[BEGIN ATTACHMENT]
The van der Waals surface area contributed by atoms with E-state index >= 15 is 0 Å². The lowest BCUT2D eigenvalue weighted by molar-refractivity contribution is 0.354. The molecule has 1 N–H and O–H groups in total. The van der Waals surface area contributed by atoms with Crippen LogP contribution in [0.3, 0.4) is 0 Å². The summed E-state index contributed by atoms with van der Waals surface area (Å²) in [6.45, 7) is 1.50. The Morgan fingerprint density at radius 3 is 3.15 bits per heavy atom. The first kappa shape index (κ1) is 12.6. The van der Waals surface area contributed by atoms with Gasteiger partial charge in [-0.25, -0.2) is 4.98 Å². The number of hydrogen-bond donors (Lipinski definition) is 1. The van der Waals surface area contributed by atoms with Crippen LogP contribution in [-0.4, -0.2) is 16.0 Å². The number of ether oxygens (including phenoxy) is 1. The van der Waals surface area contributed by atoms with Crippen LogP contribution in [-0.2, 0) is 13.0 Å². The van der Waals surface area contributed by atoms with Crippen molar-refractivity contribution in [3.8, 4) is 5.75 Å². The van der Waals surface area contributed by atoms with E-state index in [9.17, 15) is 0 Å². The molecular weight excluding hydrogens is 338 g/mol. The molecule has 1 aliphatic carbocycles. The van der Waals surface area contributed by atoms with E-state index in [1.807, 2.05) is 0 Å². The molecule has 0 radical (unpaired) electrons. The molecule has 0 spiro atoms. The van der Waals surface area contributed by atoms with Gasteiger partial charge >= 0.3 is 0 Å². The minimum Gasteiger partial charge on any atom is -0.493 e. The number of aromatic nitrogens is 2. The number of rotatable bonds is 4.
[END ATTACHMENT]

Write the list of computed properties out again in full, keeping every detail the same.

The van der Waals surface area contributed by atoms with E-state index >= 15 is 0 Å². The lowest BCUT2D eigenvalue weighted by molar-refractivity contribution is 0.354. The molecule has 1 N–H and O–H groups in total. The van der Waals surface area contributed by atoms with Crippen LogP contribution in [0.3, 0.4) is 0 Å². The summed E-state index contributed by atoms with van der Waals surface area (Å²) in [6.45, 7) is 1.50. The Morgan fingerprint density at radius 3 is 3.15 bits per heavy atom. The first kappa shape index (κ1) is 12.6. The van der Waals surface area contributed by atoms with Gasteiger partial charge in [-0.25, -0.2) is 4.98 Å². The number of hydrogen-bond donors (Lipinski definition) is 1. The van der Waals surface area contributed by atoms with Crippen LogP contribution in [-0.4, -0.2) is 16.0 Å². The number of ether oxygens (including phenoxy) is 1. The van der Waals surface area contributed by atoms with Crippen LogP contribution in [-0.2, 0) is 13.0 Å². The van der Waals surface area contributed by atoms with Crippen molar-refractivity contribution in [3.8, 4) is 5.75 Å². The van der Waals surface area contributed by atoms with E-state index in [9.17, 15) is 0 Å². The molecular weight excluding hydrogens is 338 g/mol. The molecule has 1 aliphatic carbocycles. The van der Waals surface area contributed by atoms with E-state index in [1.807, 2.05) is 0 Å². The molecule has 0 radical (unpaired) electrons. The molecule has 0 spiro atoms. The van der Waals surface area contributed by atoms with Gasteiger partial charge >= 0.3 is 0 Å². The minimum Gasteiger partial charge on any atom is -0.493 e. The number of aromatic nitrogens is 2. The number of rotatable bonds is 4.